At that time, they were given no other information, Bush said.

Bush grabbed her diabetic insulin and dog “Tank,” along with a change of clothes and left for Durand City Hall.

“We just don’t know anything,” Bush said Thursday night. “We don’t know if we can get back in to our house tonight.”

At least one family said they never received an evacuation notice from officials.

Clinton Sawyer, 36, who lives on Reed Road with his wife Shannon, 41, and son Tristan Cooney, 13, said he received a phone call from relatives about 8:45 p.m. Thursday telling him about the evacuation, but officials never showed up.

After finding out about the train derailment and evacuation, Clinton Sawyer and Cooney left for the Red Cross shelter at city hall, taking only what they were wearing with them.

On the way to the shelter, Clinton Sawyer said he drove through a cloud of smoke that smelled.

Once at city hall, Clinton Sawyer and Cooney both stated they were having a hard time breathing, chest pains and stomach aches.

After being examined by personnel from Durand MMR and showing no further signs of health problems, Clinton Sawyer and  Cooney were advised to call if other problems arose.

Shannon Sawyer, who left the house about 5:30 p.m. to go to Lansing, met her family at city hall after hearing about the evacuations.

The American Red Cross Mid-Michigan Chapter booked 11 rooms at the Quality Inn on East Lansing Road in Durand to accommodate the families that were evacuated, Disaster Action Team leader Kathi Ceresia said. She added the Red Cross would pay for the hotel stay, as well as food and beverages for the evacuated families.

Roddy said Thursday night residents might be able to return to their homes this morning, but she couldn’t be sure.

“They can’t predict that at this moment because the car that has overturned is still leaking, and they have not been able to stop that leak,” Roddy said. “Until they can stop the leak and contain any of the contaminants, they cannot allow any of the residents to return to their homes.”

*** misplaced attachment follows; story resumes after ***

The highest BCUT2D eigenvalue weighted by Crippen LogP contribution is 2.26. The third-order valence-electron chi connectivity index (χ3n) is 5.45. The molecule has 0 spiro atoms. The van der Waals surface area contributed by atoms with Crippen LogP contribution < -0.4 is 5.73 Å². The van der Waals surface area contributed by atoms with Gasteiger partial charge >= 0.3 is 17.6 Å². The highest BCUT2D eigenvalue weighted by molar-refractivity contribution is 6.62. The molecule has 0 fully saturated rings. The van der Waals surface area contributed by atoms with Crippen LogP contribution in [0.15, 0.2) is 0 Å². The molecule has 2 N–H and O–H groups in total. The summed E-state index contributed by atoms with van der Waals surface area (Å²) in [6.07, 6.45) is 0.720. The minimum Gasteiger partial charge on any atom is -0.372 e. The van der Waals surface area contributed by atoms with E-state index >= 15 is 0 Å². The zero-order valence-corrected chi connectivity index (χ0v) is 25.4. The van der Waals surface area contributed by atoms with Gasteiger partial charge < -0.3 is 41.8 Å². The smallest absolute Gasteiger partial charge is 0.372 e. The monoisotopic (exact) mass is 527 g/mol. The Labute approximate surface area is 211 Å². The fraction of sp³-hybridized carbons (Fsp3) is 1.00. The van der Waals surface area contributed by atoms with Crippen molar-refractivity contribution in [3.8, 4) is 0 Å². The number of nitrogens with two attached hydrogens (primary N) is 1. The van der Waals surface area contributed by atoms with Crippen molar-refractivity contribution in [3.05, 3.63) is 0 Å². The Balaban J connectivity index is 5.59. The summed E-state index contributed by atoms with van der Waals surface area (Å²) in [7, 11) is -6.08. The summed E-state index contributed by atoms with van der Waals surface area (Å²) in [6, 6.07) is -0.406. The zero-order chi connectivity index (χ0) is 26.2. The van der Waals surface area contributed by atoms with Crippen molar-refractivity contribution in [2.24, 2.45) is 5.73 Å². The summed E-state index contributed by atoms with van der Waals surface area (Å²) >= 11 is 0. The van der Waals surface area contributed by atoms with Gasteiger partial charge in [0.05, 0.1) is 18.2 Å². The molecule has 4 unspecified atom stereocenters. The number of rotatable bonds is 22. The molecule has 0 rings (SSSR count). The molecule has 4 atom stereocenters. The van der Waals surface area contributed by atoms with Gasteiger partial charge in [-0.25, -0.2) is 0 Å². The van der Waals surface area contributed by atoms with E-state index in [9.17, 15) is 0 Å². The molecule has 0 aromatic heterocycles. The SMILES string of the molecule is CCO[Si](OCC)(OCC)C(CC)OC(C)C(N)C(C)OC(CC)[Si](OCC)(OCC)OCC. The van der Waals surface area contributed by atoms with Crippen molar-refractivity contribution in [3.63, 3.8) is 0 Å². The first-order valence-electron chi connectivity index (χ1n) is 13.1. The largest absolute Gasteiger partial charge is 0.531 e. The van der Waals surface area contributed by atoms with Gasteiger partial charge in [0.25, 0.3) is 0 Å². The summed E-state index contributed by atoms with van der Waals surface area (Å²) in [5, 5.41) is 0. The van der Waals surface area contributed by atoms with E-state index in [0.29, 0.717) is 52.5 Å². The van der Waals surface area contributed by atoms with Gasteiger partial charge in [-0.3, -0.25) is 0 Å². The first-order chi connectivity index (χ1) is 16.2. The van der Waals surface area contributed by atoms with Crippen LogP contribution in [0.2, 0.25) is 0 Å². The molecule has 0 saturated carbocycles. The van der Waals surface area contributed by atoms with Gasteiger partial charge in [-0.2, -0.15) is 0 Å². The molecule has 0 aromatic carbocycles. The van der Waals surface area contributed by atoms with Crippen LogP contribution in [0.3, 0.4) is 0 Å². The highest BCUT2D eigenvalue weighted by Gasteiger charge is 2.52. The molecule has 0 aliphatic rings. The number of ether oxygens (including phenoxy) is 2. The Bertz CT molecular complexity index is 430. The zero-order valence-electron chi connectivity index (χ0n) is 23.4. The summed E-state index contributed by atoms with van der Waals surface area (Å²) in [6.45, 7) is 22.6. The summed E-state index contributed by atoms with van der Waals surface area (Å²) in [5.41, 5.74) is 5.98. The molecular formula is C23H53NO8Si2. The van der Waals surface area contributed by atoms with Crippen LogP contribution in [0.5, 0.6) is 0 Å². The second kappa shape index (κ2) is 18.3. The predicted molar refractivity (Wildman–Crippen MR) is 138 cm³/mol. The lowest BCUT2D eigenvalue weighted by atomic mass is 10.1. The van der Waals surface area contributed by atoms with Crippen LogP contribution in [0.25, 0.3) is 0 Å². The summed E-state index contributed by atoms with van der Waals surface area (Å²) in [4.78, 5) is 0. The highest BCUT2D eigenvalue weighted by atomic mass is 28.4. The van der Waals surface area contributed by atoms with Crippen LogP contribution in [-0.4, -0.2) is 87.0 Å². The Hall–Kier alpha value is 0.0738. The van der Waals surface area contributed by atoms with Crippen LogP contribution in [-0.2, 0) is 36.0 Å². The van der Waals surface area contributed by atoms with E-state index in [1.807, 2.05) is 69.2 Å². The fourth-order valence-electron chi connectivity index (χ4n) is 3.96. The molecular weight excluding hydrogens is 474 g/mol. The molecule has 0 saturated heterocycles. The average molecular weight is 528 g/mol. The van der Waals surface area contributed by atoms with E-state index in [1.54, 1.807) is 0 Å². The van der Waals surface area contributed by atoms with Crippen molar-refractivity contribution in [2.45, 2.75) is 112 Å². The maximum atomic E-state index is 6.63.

Despite the circumstances, Roddy and Durand City Council member Brian Boggs said the situation was being handled well.

“I think it’s been handled very efficiently and effectively by the...hazmat team that’s come in from Canadian National,” Roddy said. “The coordination between the American Red Cross and the fire departments and then the cooperation with the city of Durand to effectively evacuate and house all of the victims has been very efficient.”

Vernon Township and Durand city fire departments responded to the train derailment. Other responders included the Shiawassee County Sheriff’s Office, Michigan State Police, Durand Police, Shiawassee County Hazmat Team, Canadian National Railway hazmat team, Young’s Environmental and the  Environmental Protection Agency, Jenkins said.

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Canadian National Railway derailments and other accidents have been increasing in both the United States and Canada, to the point where transportation regulators are continuously issuing reports and warnings to CN. Often, derailments of CN trains occur numerous times in the same yard or stretch of mainline only weeks or months apart. Spills of toxic liquids associated with these derailments are also common, and have resulted in major fish kills and waterfowl deaths.